Chemotherapies are complicated weapons - they will help win the war against cancer but also cause the body significant damage. They weaken the immune and cardiovascular systems, and cause many other problems, while also defeating tumor cells. Although chemotherapy has saved millions of lives, scientists must continue to search for new solutions and work to make chemotherapy more effective. As treatments such as CAR T-cell therapy appear on the horizon, we must re-evaluate the efficacy of chemotherapy and aim to make cancer treatments less harmful.

II. Into the Future

Dr. Lee Jones studying Exercise Therapy | Credit: MSKCC

Researchers are searching for better ways to apply chemotherapy and manage its harsh side effects. At Memorial Sloan Kettering Cancer Center, Dr. Lee Jones is attempting to make exercise therapy part of the chemotherapy recovery regimen to help patients combat fatigue and cardiovascular deconditioning. Exercise therapy marks a new wave of innovation in cancer research; however, it’s a tool that is already being used to treat heart conditions and other diseases. Dr. Jones has shown that the introduction of exercise therapy may have a considerable clinical benefit for patients with breast cancer, specifically by reducing the chance of cardiovascular complications. Next, oncologists must work towards designing workouts that are specific to patients - patients of different fitness levels cannot undergo the same exercise plan.

Three hours away, in Boston, Dr. Omid Farokhzad, Dr. Robert Langer, and others are developing nanoparticles that can encapsulate chemotherapy treatments. In this way, the chemicals can be transported directly to the tumor instead of the healthy tissues of the body, resulting in more effective chemotherapies and fewer side effects. This novel method holds immense promise; however, researchers must first alleviate the effects of drug resistance, develop the most effective drug combinations with nanoparticles, and learn more about the target tumors.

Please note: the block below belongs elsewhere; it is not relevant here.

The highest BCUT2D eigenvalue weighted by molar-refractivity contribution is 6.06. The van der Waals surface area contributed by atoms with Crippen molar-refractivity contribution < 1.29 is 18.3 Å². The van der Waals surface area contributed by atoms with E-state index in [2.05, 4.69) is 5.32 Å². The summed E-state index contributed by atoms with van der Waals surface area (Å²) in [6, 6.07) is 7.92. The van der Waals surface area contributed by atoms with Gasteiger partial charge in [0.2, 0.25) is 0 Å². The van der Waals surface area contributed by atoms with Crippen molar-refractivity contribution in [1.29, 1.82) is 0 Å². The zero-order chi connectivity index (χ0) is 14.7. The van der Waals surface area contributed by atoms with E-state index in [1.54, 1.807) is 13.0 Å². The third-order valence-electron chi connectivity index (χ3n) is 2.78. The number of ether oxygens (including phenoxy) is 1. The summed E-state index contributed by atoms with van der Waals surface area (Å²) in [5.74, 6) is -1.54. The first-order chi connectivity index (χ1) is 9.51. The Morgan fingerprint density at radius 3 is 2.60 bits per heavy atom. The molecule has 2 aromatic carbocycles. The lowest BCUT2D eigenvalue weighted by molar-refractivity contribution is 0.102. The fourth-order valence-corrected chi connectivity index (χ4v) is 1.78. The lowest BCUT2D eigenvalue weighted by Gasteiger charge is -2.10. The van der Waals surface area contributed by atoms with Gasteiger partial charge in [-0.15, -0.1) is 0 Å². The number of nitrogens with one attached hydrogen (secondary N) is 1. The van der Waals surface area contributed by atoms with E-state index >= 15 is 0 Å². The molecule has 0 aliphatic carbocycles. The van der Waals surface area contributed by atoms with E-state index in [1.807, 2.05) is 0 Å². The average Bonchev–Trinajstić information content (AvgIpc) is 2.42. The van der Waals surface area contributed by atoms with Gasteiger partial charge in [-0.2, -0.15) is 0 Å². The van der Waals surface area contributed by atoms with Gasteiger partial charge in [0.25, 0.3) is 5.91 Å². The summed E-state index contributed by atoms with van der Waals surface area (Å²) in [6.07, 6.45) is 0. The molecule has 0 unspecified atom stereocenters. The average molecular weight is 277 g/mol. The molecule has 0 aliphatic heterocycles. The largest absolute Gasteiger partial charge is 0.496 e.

One of the main problems associated with chemotherapy is drug resistance. For example, in Acute Myeloid Leukemia (AML), a mutation in the gene DNMT3A can result in chemotherapy being ineffective. Therefore, as scientists learn more about the causes for chemotherapy resistance, it’s important for oncologists to examine a patient's genome so that the best treatments can be administered. Perhaps gene editing tools such as CRISPR-Cas9 could be utilized to cut out mutations if chemotherapy is the sole treatment available for a particular type of cancer.

III. The Metamorphosis of a Revolution

The chemotherapy revolution is transforming as scientists continue to break the boundaries of cancer research. From Dr. Farber's experiments to the development of exercise therapy and nanoparticles, it’s clear that the field of chemotherapy has come a long way. It's no longer a one-treatment-fits-all, penicillin-like approach. Instead, researchers are searching for and creating therapies that are best suited to treat an individual patient’s disease. Chemotherapy is just one of the many ways in which cancer can be attacked, and hopefully it will evolve into more patient-friendly treatments.